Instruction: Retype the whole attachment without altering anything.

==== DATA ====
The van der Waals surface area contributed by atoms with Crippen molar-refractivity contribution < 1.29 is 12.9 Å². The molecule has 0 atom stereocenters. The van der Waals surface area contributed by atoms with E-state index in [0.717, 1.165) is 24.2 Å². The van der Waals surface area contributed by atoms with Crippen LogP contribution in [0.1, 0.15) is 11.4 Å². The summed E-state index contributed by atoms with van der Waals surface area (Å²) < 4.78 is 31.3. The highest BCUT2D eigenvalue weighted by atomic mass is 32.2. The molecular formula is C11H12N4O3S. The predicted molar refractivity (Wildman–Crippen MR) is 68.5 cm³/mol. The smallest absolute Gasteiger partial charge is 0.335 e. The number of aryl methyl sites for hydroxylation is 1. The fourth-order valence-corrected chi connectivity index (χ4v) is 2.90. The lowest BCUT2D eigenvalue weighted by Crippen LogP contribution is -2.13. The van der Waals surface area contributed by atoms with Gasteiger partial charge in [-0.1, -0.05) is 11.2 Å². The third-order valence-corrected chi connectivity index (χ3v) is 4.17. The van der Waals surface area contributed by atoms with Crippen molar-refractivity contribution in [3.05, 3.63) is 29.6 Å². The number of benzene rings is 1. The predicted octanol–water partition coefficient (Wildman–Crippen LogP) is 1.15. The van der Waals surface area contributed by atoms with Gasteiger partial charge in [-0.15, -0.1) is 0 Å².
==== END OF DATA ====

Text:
The van der Waals surface area contributed by atoms with Crippen molar-refractivity contribution < 1.29 is 12.9 Å². The molecule has 0 atom stereocenters. The van der Waals surface area contributed by atoms with E-state index in [0.717, 1.165) is 24.2 Å². The van der Waals surface area contributed by atoms with Crippen LogP contribution in [0.1, 0.15) is 11.4 Å². The summed E-state index contributed by atoms with van der Waals surface area (Å²) < 4.78 is 31.3. The highest BCUT2D eigenvalue weighted by atomic mass is 32.2. The molecular formula is C11H12N4O3S. The predicted molar refractivity (Wildman–Crippen MR) is 68.5 cm³/mol. The smallest absolute Gasteiger partial charge is 0.335 e. The number of aryl methyl sites for hydroxylation is 1. The fourth-order valence-corrected chi connectivity index (χ4v) is 2.90. The lowest BCUT2D eigenvalue weighted by Crippen LogP contribution is -2.13. The van der Waals surface area contributed by atoms with Gasteiger partial charge in [-0.1, -0.05) is 11.2 Å². The third-order valence-corrected chi connectivity index (χ3v) is 4.17. The van der Waals surface area contributed by atoms with Crippen molar-refractivity contribution in [3.05, 3.63) is 29.6 Å². The number of benzene rings is 1. The predicted octanol–water partition coefficient (Wildman–Crippen LogP) is 1.15. The van der Waals surface area contributed by atoms with Gasteiger partial charge in [-0.15, -0.1) is 0 Å².